Dietary fibers shape the gut microbiota. These prebiotics determine microbial structure and function; we truly are what we eat.
Targeted Approach to Health
Recently, researchers delved into how specific fibers may define the microbial picture in human guts. This targeted approach has potential therapeutic value as manipulation of microbes may help in management of several health conditions. Many gut bacterial species and their metabolites may impact prevention or treatment of diseases such as inflammatory bowel disease, diabetes, obesity, cancer, and autism.
Dietary Fiber and Microbes
Dietary fibers are composed of an assortment of simple and complex structures that require sophisticated bacterial mechanisms to be accessed, degraded, and utilized for energy and carbon. These thousands of discrete fiber structures conceivably could be used to favor bacteria in the competitive colon environment.
For the most part, microbes compete for these substrates, with overlapping abilities to use them. Interestingly, some fibers are only digestible by a narrow group of bacteria.
A recent project outlined in New View on Dietary Fiber Selection for Predictable Shifts in Gut Microbiota classified fibers in relation to their specificity toward gut microbes.
The use of such fibers as prebiotics targeted to specific microbes would allow selective stimulation of growth of microbes associated with health.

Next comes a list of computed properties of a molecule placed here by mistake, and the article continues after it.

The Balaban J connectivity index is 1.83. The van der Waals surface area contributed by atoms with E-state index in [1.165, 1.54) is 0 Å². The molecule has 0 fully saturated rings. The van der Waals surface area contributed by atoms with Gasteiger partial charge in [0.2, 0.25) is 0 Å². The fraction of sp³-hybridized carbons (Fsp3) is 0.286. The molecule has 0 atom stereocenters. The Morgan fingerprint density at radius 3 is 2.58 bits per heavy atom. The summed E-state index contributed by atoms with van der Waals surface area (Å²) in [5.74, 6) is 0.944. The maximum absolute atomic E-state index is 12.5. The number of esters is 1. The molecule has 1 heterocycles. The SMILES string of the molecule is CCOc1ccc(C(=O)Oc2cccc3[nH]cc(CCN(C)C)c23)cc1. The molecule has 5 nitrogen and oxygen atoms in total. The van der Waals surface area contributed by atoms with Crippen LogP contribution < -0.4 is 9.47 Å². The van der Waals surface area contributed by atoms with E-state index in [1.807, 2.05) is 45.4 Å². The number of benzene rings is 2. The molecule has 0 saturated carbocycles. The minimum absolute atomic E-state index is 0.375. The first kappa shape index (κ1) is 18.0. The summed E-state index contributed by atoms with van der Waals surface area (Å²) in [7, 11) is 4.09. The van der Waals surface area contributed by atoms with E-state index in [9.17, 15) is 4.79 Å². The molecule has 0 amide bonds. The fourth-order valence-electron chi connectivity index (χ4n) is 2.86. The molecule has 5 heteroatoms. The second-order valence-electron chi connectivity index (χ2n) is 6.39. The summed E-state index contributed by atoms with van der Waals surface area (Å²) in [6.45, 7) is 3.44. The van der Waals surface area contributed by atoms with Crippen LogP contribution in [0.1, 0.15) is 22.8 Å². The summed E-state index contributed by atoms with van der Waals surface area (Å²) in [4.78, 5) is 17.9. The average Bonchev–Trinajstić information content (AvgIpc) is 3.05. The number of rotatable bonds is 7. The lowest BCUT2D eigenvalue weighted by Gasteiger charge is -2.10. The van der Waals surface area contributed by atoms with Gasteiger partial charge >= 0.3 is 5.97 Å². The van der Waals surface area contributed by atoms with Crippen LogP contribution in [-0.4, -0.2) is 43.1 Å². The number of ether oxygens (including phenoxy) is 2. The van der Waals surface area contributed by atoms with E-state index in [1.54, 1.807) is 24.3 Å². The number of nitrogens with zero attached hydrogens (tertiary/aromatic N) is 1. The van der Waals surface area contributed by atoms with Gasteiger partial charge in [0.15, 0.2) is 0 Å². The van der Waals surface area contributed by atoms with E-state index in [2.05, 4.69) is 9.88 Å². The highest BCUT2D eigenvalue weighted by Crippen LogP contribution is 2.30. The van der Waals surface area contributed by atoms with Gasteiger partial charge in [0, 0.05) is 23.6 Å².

Challenge to Targeted Prebiotics
A major complication is that common prebiotic fibers produce different results in different people.
It is thought that competitive pressures within the gut dictate different fiber response outcomes. For example, in one recent human study, distinct personalized bacterial responses were observed among individuals consuming the same groups of food. This is likely due to the response being dependent on the composition of the microbial community.
Data from the Human Microbiome Project confirmed the diversity and abundance of each habitat’s signature microbes to vary widely even among healthy subjects, with strong niche specialization both within and among individuals. Predictability would then be far less likely.
Dietary Fiber Model for Microbial Specificity
Take a look (in the broadest sense) at the hierarchy model proposed by the authors:
Top of hierarchy: low-specificity fibers
Many microbes can access and use these fibers. Examples in this category are the well-known fructooligosaccharides (FOS) as well as inulin.
Bottom of hierarchy: high-specificity fibers
Only a few bacteria can access, degrade, and utilize these types efficiently. It appears that the more complex the DF, the fewer the bacteria in the gut capable of fermenting it. An example is insoluble β-glucans, with its complex structure and insolubility, which presents another barrier to usage.
Common fibers are usually less specific
Evolution favored microbes that fed on fibers common in the diet. Fewer microbes arose that could use uncommon fibers. Therefore, fewer microbes compete for uncommon fibers of higher specificity.
The benefit to a high degree of specificity: less competition will increase the potential for targeted action. Such fibers could potentially be used to target shifts in specific microbes known to be conducive to healthy outcomes.
The ubiquitous list of common prebiotic foods (courtesy of Doctors Health Press) includes foods high in inulin and FOS:
- Chicory root: 41.6 g inulin and 22.9 g FOS
- Jerusalem artichoke: 18.0 g inulin and 13.5 g FOS
- Dandelion greens: 13.5 g inulin and 10.8 g FOS
- Garlic: 12.5 g inulin and 5.0 g FOS
- Leeks: 6.5 g inulin and 5.2 g FOS
- Asparagus: 2.5 g inulin and 2.5 g FOS
- Wheat bran: 2.5 g inulin and 2.5 g FOS
- Baked wheat flour: 2.4 g inulin and 2.4 g FOS
- Banana: 0.5 g inulin and 0.5 g FOS
This list may well expand as research learns more about other dietary fibers that target specific microbes. Meanwhile, also eat more whole grains, fruits, beans, legumes, nuts and seeds.